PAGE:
See if you already have an extended warranty. Many credit cards come with extended warranty insurance that doubles the warranty on items purchased with that credit card. Terms undoubtedly vary from card to card, but it's worth investigating. The doubled warranty may also be incentive to use a certain credit card for computer purchases.
Many consumer electronics stores try hard to sell extended warranties or service contracts, which are generally a source of significant profits, especially considering the razor-thin margins on consumer electronics. Plus, I've heard that at CompUSA, salespeople get half of every service contract they sell, which makes them significantly unbiased in their opinions (sources who have worked in CompUSA comment that it's difficult to sell service contracts on Macs, since people are aware that they tend to have fewer hardware problems than PCs). I'm always suspicious when a salesperson pushes an extended warranty or service contract, especially if you must buy it on the spot, but it might be worthwhile in some cases, especially if you have a lot of confidence in the store. Consider the possibility that the store may go out of business before the end of the extended warranty or service contract, thus making it a waste of money.
Read your homeowner or renter insurance policy carefully. Some cover computer equipment; others exclude it explicitly. Even when computer equipment is covered, be sure you understand any limitations, since, for instance, theft from an unattended vehicle may not be covered.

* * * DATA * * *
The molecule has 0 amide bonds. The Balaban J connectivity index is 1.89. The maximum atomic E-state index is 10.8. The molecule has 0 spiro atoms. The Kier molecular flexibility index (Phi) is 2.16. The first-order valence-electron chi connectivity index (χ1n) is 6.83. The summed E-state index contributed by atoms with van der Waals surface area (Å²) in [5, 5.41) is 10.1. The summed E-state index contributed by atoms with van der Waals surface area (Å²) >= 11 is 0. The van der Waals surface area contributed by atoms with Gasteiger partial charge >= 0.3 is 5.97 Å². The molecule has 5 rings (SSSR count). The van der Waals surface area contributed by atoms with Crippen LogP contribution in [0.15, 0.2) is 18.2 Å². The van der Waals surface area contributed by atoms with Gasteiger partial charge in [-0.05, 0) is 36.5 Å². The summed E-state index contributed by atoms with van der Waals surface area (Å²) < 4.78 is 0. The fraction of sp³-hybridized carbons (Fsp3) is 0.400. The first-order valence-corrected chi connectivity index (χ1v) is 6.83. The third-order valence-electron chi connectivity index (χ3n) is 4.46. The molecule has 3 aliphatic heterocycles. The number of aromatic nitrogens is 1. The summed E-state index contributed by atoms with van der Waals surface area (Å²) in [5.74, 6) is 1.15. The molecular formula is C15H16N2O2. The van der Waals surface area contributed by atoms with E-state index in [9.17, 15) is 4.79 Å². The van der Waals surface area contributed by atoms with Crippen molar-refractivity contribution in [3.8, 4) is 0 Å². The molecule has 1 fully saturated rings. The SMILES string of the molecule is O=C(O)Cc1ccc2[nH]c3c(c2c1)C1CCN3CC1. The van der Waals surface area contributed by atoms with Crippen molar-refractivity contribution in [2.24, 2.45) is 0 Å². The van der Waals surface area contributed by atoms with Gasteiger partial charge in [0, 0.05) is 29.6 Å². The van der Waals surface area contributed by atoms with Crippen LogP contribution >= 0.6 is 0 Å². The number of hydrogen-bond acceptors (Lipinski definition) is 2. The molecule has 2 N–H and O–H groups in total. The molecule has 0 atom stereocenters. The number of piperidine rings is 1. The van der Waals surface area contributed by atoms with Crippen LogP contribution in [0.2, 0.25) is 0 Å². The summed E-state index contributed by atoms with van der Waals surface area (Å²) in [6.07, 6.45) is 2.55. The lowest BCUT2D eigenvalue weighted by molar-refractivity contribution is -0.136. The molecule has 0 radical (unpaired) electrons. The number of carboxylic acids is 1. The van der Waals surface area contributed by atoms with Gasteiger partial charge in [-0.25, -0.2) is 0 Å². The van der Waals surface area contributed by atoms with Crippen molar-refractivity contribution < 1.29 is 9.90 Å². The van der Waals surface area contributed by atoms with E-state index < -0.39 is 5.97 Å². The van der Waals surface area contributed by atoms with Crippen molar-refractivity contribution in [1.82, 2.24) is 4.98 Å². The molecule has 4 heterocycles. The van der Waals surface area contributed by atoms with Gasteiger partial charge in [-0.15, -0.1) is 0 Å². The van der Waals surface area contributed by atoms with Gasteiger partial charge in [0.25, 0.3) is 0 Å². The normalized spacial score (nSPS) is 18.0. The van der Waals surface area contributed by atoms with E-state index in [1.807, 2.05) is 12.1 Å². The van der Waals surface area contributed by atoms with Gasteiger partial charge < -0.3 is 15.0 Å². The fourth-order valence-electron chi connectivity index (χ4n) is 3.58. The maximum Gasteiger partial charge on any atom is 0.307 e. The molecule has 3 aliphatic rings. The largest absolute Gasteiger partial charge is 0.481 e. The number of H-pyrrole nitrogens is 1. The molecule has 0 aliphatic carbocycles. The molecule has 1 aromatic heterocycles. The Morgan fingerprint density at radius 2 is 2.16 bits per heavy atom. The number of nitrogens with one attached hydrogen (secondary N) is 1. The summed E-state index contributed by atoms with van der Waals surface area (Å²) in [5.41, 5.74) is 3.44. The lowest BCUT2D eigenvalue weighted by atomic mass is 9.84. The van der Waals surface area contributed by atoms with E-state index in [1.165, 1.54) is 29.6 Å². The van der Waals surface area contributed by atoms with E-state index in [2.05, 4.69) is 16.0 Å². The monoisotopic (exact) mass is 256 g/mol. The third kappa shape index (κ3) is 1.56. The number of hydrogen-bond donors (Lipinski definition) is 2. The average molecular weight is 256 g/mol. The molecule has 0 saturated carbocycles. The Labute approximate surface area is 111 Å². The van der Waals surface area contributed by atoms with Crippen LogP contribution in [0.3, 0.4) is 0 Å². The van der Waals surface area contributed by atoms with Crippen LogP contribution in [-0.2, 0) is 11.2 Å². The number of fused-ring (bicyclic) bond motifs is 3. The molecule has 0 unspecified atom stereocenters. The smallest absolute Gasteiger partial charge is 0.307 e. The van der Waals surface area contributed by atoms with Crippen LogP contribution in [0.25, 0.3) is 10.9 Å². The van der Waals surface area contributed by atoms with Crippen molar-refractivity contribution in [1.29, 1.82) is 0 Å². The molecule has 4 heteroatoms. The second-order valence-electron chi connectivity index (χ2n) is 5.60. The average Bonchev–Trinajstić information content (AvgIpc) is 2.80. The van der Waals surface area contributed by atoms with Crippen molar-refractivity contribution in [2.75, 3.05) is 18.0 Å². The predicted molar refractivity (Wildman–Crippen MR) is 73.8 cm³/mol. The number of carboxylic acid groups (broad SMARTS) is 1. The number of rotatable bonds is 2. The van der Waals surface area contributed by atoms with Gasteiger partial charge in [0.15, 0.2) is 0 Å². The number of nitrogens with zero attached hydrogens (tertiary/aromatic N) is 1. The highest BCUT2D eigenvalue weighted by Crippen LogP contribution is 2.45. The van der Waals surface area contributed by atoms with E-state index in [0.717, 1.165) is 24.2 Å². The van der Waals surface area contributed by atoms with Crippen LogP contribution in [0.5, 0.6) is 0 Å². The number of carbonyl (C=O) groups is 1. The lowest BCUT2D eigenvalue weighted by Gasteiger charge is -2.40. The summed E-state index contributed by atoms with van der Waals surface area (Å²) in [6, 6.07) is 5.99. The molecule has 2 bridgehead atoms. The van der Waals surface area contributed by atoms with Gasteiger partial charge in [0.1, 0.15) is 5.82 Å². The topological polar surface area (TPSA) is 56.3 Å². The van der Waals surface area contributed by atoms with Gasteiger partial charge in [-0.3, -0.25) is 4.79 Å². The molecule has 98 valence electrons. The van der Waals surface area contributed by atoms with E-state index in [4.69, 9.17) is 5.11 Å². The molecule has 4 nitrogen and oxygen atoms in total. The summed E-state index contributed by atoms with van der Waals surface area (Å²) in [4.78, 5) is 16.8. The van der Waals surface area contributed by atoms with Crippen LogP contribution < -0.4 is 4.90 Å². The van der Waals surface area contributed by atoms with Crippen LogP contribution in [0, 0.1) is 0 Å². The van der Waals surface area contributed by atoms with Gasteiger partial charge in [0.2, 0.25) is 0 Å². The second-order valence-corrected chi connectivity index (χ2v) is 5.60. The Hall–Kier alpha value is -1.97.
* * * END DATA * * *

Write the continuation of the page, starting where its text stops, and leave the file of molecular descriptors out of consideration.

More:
Even if your homeowner or renter insurance policy explicitly excludes computer equipment, talk to your insurance agent about adding an inexpensive rider to the policy to cover your equipment. For instance, Phil Lefebvre <email@example.com> of Northwestern University commented, "The rider for my PowerBook is $8 per month (a total of $192 for 2 years) with no deductible, since the cost is based on replacing it with a new one. I've already collected once ($2,500) when my son fried my previous PowerBook, and I may file another claim, as I dropped the new one and cracked the case and IR port."
If your equipment isn't covered in any other fashion, consider a computer-specific insurance policy from a company like Safeware Insurance. Before getting our current homeowner insurance policy, with which we explicitly included full replacement value on our computers, we had a Safeware policy. We never had occasion to use it, but it seemed like worthwhile protection at the time.
Finally, consider insuring yourself by saving a certain amount of money each month toward repairs or a new system. In the unlikely event that something goes wrong, you may have to pay for an expensive repair or buy a new computer sooner than you wanted. But if nothing goes wrong, you can slowly save enough money to buy a better Mac before your old one is obsolete, at which point you can sell the old computer to reduce the cost of the new one even further. Another advantage of this option is that there's no worry about the company offering the extended warranty or service contract going out of business or changing the terms radically.
In the end, of course, the decision is entirely yours. If you move your equipment frequently, or rely heavily on a PowerBook or a particularly mechanical device like a LaserWriter, AppleCare may make sense for you. But if your equipment sits quietly on a desk most of the time, your money might be better off earning interest and waiting to buy new hardware.